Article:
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Coates v. Summerfield

United States District Court, D. Maryland

September 13, 2019

TYRONE M. COATES, Plaintiff
v.
MICHAEL SUMMERFIELD, M.D., Defendant

          MEMORANDUM OPINION

          PETER J. MESSITTE UNITED STATES DISTRICT JUDGE

         Pending is Dr. Michael Summerfield's Motion to Dismiss or for Summary Judgment the Eighth Amendment claims against him. ECF No. 43. Plaintiff Tyrone M. Coates filed an Opposition[1] to which Summerfield filed a Reply. ECF Nos. 45, 46. After reviewing the parties' submissions, the Court determines that a hearing is unnecessary. See D. Md. Local R. 105.6. For the reasons set forth below, Defendant's Motion (ECF No. 43), treated as a Motion for Summary Judgment, will be GRANTED.

         BACKGROUND

         In this case, Coates raised claims against Summerfield and four other Defendants, the Department of Public Safety and Correctional Services (DPSCS), Warden Frank Bishop Wexford Health Sources, Inc (Wexford), and Nurse Practitioner Holly Pierce. On July 29, 2019, the Court granted unopposed Motions for Summary Judgment filed by Bishop, the DPSCS, Wexford, and Pierce. ECF Nos. 27, 29, 40, 42. The Court granted Summerfield's Motion to Dismiss (ECF No. 17), dismissed Coates' state law negligence and malpractice claims without prejudice, and because the Motion did not address Coates' Eighth Amendment medical care claim, ordered Summerfield to file a response within twenty-eight days addressing the constitutional claim. The facts and standard of review set forth in the Court's July 29, 2019, Memorandum Opinion which accompanied that Order are incorporated here by reference.

         Coates is an inmate at North Branch Correctional Institution (NBCI), who is diagnosed with keratoconus in each eye. Coates alleges that Summerfield provided constitutionally inadequate medical care to him by refusing his requests for corneal transplant surgery on “multiple occasions.” Complaint, ECF No. 1 at 2; see also ECF No. 6 at 1. Specifically, Coates alleges that Summerfield denied him surgery because “he said I have a somewhat of a good eye because my left eye had a contact in it. Plus he claims that I get into to[o] much fight[s] and if something wrong happens I won't get to the hospital fast enough … because I am in jail.” Id. Notably, Coates does not state when Summerfield purportedly denied his requests nor does he provide additional facts in support of his allegation.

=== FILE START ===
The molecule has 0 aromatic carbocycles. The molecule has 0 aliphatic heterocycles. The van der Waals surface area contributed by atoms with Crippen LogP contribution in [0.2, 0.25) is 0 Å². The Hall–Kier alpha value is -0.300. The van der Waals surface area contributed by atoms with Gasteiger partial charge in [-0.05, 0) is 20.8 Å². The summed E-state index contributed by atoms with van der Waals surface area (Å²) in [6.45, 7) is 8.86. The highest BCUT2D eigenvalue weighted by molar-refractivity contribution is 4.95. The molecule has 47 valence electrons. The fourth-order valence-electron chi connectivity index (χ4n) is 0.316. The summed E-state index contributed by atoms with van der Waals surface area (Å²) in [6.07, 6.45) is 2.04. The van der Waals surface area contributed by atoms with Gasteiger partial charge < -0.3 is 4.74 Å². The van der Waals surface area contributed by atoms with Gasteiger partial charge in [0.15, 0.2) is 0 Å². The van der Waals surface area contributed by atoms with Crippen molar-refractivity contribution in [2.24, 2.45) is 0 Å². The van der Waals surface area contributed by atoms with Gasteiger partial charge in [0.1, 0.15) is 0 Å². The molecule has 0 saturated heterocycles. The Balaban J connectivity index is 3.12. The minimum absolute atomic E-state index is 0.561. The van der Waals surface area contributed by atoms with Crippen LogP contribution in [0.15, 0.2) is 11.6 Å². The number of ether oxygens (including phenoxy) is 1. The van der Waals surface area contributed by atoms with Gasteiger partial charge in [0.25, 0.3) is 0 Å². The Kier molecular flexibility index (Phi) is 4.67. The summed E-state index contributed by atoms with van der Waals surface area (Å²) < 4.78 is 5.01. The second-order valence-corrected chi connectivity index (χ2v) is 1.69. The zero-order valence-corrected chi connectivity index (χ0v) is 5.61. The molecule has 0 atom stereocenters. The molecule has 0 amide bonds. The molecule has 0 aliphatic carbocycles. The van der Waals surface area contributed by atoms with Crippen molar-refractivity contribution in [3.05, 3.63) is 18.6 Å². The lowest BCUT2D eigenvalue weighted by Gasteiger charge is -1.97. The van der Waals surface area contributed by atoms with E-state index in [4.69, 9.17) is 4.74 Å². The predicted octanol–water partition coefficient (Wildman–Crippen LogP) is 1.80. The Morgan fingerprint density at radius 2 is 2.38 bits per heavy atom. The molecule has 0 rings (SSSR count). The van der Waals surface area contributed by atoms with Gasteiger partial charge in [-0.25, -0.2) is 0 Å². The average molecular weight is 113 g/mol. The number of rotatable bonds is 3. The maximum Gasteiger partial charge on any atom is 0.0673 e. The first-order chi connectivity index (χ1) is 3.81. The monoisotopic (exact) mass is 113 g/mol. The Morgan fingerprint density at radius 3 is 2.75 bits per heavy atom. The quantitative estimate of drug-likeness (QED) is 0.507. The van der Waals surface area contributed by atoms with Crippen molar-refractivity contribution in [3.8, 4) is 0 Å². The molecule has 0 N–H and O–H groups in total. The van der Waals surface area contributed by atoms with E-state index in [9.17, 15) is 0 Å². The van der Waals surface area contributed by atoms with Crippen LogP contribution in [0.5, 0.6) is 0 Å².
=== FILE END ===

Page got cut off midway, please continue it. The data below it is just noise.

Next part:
The cause of keratoconus is unknown and there is no cure, although progression of the disease can sometimes be delayed. Getachew Decl., ECF No. 29-5 ¶5. Keratoconus is generally treated with glasses, contact lenses, and, as a last resort surgery. Id. The record evidence demonstrates that on January 13, 2016, Summerfield saw Coates, who reported right eye discomfort, aching, and tearing, without his contact lens. Summerfield observed keratoconus in both eyes, but noted no inflammation or other explanation for Coates' subjective pain. ECF No. 29-4 at 5, 6. Coates told Summerfield that he wanted a corneal transplant for the pain. Id. Summerfield discussed with Coates that surgery “is not usually a good solution for pain and is usually reserved for when vision needs to be restored.” Id. Summerfield referred Coates to the University of Maryland Medical System for a second opinion. Id. at 2-6.[2]

         On March 9, 2016, Summerfield examined Coates, noting that he was wearing his lenses and there was improved vision in his corrected left eye. Summerfield reserved consideration for penetrating keratoplasty (PK) in the right eye.[3] He referred Coates to optometry for glasses to wear with the lenses. Id. at 7.

         Summerfield examined Coates again on May 11, 2016. Coates' vision measured the same as it had at his March 9, 2016 examination. Coates again asked for a corneal transplant. Summerfield noted Coates' history of involvement in assaults and that he was hit last year in his left eye.[4] They discussed risks of surgery including post-operative wound leak, glaucoma, cataract formation, and corneal rejection. Summerfield indicated that he was unconvinced the benefits outweighed the risks of the surgery in this instance. Id. at 8. During this time, Coates was receiving nonsurgical treatment for his eye condition with special contact lenses and various prescription medications. Id. at 12, 17, 19, 21.